Director Matthew Gardiner on Why ‘A Chorus Line’ was the ‘Hamilton’ of 1975
The long-running Broadway musical opens at Signature Theatre tonight.
It won nine Tony Awards. A Pulitzer Prize. And was once the longest-running show on Broadway.
A Chorus Line, a musical about 17 dancers desperate to be cast, opened off-Broadway in 1975 and soon moved to Broadway, where it ran until 1990. Originally directed and co-choreographed (with Bob Avian) by Michael Bennett, the show was based on recorded sessions with real-life dancers and was quickly hailed as “quite possibly the simplest and the most imaginative” Broadway musical of its day. It features the ballad “What I Did for Love” and showstoppers such as “One” and “The Music and the Mirror.”
Beginning tonight, Signature Theatre presents this groundbreaking show—a premiere for the Shirlington company—under the direction of Matthew Gardiner. The theater’s associate artistic director, who grew up in College Park and is a trained ballet dancer, has directed and/or choreographed close to 30 productions at area theaters, including Studio Theatre, Shakespeare Theatre Company and MetroStage.
We caught up with Gardiner earlier this week to chat about his vision for the show, which runs through January 5. Though the Helen Hayes Award-winning director has performed in a couple productions of the musical, directing it presented a new opportunity.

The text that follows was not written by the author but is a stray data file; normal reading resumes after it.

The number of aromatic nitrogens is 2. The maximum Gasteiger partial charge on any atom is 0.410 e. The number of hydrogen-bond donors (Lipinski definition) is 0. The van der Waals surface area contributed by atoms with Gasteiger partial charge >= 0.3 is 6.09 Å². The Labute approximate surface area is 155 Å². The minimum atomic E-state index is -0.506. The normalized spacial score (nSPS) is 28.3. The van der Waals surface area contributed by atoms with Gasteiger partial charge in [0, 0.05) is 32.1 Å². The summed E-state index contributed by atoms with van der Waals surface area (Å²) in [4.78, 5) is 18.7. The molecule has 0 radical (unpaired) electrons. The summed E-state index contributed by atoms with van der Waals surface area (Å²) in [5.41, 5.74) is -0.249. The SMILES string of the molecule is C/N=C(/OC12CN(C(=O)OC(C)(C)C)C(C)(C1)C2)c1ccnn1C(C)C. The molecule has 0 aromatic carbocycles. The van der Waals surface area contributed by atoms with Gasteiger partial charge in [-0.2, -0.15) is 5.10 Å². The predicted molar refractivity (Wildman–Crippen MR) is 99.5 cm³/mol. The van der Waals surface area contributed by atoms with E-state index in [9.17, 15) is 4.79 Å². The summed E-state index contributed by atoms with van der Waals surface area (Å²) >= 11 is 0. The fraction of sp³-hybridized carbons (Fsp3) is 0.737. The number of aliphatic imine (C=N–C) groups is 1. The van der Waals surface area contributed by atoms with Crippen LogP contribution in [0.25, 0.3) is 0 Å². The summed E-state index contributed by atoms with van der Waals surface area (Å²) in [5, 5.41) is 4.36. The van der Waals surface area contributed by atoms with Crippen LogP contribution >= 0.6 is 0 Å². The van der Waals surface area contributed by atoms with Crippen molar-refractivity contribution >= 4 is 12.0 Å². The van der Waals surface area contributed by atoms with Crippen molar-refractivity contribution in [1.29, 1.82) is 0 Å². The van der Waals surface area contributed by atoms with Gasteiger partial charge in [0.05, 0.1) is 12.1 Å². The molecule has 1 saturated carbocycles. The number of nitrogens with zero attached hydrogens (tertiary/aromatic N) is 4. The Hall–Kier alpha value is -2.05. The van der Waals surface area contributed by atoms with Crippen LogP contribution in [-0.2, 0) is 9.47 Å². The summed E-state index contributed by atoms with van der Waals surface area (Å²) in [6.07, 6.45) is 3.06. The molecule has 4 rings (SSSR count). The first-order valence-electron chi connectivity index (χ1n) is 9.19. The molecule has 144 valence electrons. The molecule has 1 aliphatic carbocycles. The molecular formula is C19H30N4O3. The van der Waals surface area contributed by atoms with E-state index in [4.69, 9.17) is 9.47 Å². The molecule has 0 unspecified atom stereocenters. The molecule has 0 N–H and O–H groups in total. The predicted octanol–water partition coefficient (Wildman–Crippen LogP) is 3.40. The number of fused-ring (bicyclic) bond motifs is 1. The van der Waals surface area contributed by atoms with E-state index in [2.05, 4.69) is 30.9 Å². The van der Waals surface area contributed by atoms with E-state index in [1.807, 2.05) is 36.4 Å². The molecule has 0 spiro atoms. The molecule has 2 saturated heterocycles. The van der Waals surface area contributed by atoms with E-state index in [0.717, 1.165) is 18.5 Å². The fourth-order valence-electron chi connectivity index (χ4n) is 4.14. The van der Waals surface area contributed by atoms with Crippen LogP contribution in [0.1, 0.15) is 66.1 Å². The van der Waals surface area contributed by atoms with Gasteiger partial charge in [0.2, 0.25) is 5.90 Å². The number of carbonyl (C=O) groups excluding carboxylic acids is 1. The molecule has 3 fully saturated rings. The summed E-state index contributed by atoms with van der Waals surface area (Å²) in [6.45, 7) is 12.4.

This interview has been edited for length and clarity.
Describe your overall concept, and how closely you are hewing to the original production.
We are very lucky in that Michael Bennett’s estate gave Denis Jones, the choreographer and I, permission to re-imagine the show. Usually, it’s expected that [directors] will just recreate Bennett’s original staging. [We’re] really taking this opportunity to show it through a new lens, to not allow this to be the same production we’ve seen since 1975.
There are lots of musical gems in this show. If you had to pick one, which would it be?
“At the Ballet” is my favorite; it speaks to my own experience as a young person. I felt a sort of escapism in the world of ballet— [experiences dancers] weren’t able to get in their school life or their home life.
What would you say to folks who may not be huge fans of musicals to sell them on a show about, well, auditioning for musicals?
That’s the thing that has made A Chorus Line so popular over the years; it’s really not a show about dancers. Dancers are the entry into a story about what it means to be human, and put yourself on the line. And the story is about growing up more than anything else. It starts with dancers sharing their earliest memories as children. Then the show proceeds to be about growing up, and to have a purpose and fulfill a goal and to have drive in your life. Anyone can relate to that story.
And for people who don’t like musicals, I would say A Chorus Line over the years has become cliche and troped. In 1975, it was our Hamilton; it was the most exciting, thrilling piece of theater. It was plainspoken, almost rated R. My goal is to make the production feel as honest and fresh as possible. It’s a great script, and it came from real people. Nothing about it is manufactured.
Last question: Will there be gold top hats?
They won’t be gold, but there will be top hats.
A Chorus Line runs now through Jan. 5, 2020 at Signature Theatre. Tickets start at $66.